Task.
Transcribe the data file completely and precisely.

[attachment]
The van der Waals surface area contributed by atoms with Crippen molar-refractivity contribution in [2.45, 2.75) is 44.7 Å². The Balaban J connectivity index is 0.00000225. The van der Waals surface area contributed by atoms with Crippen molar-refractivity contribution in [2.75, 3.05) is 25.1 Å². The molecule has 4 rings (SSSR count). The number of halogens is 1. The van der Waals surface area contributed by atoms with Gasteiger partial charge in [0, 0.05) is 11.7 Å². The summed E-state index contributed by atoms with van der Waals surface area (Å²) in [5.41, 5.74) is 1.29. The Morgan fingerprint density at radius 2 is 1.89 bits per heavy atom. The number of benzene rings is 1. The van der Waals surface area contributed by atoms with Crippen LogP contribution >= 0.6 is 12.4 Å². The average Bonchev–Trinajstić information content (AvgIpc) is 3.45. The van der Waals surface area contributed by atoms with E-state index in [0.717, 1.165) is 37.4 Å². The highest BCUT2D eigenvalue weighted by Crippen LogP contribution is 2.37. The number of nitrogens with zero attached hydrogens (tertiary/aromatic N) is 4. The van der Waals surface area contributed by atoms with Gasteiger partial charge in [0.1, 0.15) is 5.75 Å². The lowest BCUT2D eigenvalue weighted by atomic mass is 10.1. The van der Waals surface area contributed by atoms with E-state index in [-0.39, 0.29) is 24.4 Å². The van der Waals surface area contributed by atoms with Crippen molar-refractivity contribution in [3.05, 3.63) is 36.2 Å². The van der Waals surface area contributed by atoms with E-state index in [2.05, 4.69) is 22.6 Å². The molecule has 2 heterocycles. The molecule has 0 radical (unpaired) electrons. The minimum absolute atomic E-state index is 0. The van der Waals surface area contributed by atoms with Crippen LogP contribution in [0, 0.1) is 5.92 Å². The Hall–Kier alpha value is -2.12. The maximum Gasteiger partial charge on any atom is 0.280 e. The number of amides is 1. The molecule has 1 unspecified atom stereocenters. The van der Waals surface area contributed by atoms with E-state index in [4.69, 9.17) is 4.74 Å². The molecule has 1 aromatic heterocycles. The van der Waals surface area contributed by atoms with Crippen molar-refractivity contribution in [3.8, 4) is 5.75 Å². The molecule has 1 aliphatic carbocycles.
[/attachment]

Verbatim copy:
The van der Waals surface area contributed by atoms with Crippen molar-refractivity contribution in [2.45, 2.75) is 44.7 Å². The Balaban J connectivity index is 0.00000225. The van der Waals surface area contributed by atoms with Crippen molar-refractivity contribution in [2.75, 3.05) is 25.1 Å². The molecule has 4 rings (SSSR count). The number of halogens is 1. The van der Waals surface area contributed by atoms with Gasteiger partial charge in [0, 0.05) is 11.7 Å². The summed E-state index contributed by atoms with van der Waals surface area (Å²) in [5.41, 5.74) is 1.29. The Morgan fingerprint density at radius 2 is 1.89 bits per heavy atom. The number of benzene rings is 1. The van der Waals surface area contributed by atoms with Crippen LogP contribution >= 0.6 is 12.4 Å². The average Bonchev–Trinajstić information content (AvgIpc) is 3.45. The van der Waals surface area contributed by atoms with E-state index in [0.717, 1.165) is 37.4 Å². The highest BCUT2D eigenvalue weighted by Crippen LogP contribution is 2.37. The number of nitrogens with zero attached hydrogens (tertiary/aromatic N) is 4. The van der Waals surface area contributed by atoms with Gasteiger partial charge in [0.1, 0.15) is 5.75 Å². The lowest BCUT2D eigenvalue weighted by atomic mass is 10.1. The van der Waals surface area contributed by atoms with E-state index in [-0.39, 0.29) is 24.4 Å². The van der Waals surface area contributed by atoms with Crippen molar-refractivity contribution in [3.05, 3.63) is 36.2 Å². The van der Waals surface area contributed by atoms with E-state index in [2.05, 4.69) is 22.6 Å². The molecule has 2 heterocycles. The molecule has 0 radical (unpaired) electrons. The minimum absolute atomic E-state index is 0. The van der Waals surface area contributed by atoms with Crippen LogP contribution in [0, 0.1) is 5.92 Å². The Hall–Kier alpha value is -2.12. The maximum Gasteiger partial charge on any atom is 0.280 e. The number of amides is 1. The molecule has 1 unspecified atom stereocenters. The van der Waals surface area contributed by atoms with E-state index in [4.69, 9.17) is 4.74 Å². The molecule has 1 aromatic heterocycles. The van der Waals surface area contributed by atoms with Crippen molar-refractivity contribution in [3.8, 4) is 5.75 Å². The molecule has 1 aliphatic carbocycles.